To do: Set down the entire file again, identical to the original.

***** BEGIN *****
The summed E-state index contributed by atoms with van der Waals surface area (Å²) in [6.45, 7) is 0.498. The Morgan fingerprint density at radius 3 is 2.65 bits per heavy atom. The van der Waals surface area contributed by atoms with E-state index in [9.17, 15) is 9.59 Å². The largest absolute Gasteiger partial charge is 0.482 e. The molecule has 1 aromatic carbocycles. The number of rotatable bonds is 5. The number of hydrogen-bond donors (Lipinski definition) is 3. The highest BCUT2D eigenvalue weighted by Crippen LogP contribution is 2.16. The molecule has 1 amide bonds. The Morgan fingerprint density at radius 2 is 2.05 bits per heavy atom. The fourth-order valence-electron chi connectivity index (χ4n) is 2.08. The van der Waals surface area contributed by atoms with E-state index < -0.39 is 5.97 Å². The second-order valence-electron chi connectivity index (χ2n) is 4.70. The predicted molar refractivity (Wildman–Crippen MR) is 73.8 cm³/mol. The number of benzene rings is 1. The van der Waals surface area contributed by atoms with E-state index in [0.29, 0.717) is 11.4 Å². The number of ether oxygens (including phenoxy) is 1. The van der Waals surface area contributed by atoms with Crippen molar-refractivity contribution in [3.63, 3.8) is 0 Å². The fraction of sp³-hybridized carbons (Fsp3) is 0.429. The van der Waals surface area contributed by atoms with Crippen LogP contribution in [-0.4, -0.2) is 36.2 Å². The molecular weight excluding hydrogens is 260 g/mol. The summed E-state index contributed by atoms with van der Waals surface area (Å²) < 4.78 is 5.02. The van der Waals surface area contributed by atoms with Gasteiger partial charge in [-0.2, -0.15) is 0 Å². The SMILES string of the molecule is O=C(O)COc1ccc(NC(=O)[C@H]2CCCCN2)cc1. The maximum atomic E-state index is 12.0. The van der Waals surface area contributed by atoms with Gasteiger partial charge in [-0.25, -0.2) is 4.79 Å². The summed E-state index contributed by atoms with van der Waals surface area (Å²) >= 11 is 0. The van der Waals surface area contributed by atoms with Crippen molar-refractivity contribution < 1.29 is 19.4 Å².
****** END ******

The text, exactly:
The summed E-state index contributed by atoms with van der Waals surface area (Å²) in [6.45, 7) is 0.498. The Morgan fingerprint density at radius 3 is 2.65 bits per heavy atom. The van der Waals surface area contributed by atoms with E-state index in [9.17, 15) is 9.59 Å². The largest absolute Gasteiger partial charge is 0.482 e. The molecule has 1 aromatic carbocycles. The number of rotatable bonds is 5. The number of hydrogen-bond donors (Lipinski definition) is 3. The highest BCUT2D eigenvalue weighted by Crippen LogP contribution is 2.16. The molecule has 1 amide bonds. The Morgan fingerprint density at radius 2 is 2.05 bits per heavy atom. The fourth-order valence-electron chi connectivity index (χ4n) is 2.08. The van der Waals surface area contributed by atoms with E-state index < -0.39 is 5.97 Å². The second-order valence-electron chi connectivity index (χ2n) is 4.70. The predicted molar refractivity (Wildman–Crippen MR) is 73.8 cm³/mol. The number of benzene rings is 1. The van der Waals surface area contributed by atoms with E-state index in [0.29, 0.717) is 11.4 Å². The number of ether oxygens (including phenoxy) is 1. The van der Waals surface area contributed by atoms with Crippen molar-refractivity contribution in [3.63, 3.8) is 0 Å². The fraction of sp³-hybridized carbons (Fsp3) is 0.429. The van der Waals surface area contributed by atoms with Crippen LogP contribution in [-0.4, -0.2) is 36.2 Å². The molecular weight excluding hydrogens is 260 g/mol. The summed E-state index contributed by atoms with van der Waals surface area (Å²) < 4.78 is 5.02. The van der Waals surface area contributed by atoms with Gasteiger partial charge in [-0.2, -0.15) is 0 Å². The SMILES string of the molecule is O=C(O)COc1ccc(NC(=O)[C@H]2CCCCN2)cc1. The maximum atomic E-state index is 12.0. The van der Waals surface area contributed by atoms with Gasteiger partial charge in [-0.25, -0.2) is 4.79 Å². The summed E-state index contributed by atoms with van der Waals surface area (Å²) >= 11 is 0. The van der Waals surface area contributed by atoms with Crippen molar-refractivity contribution < 1.29 is 19.4 Å².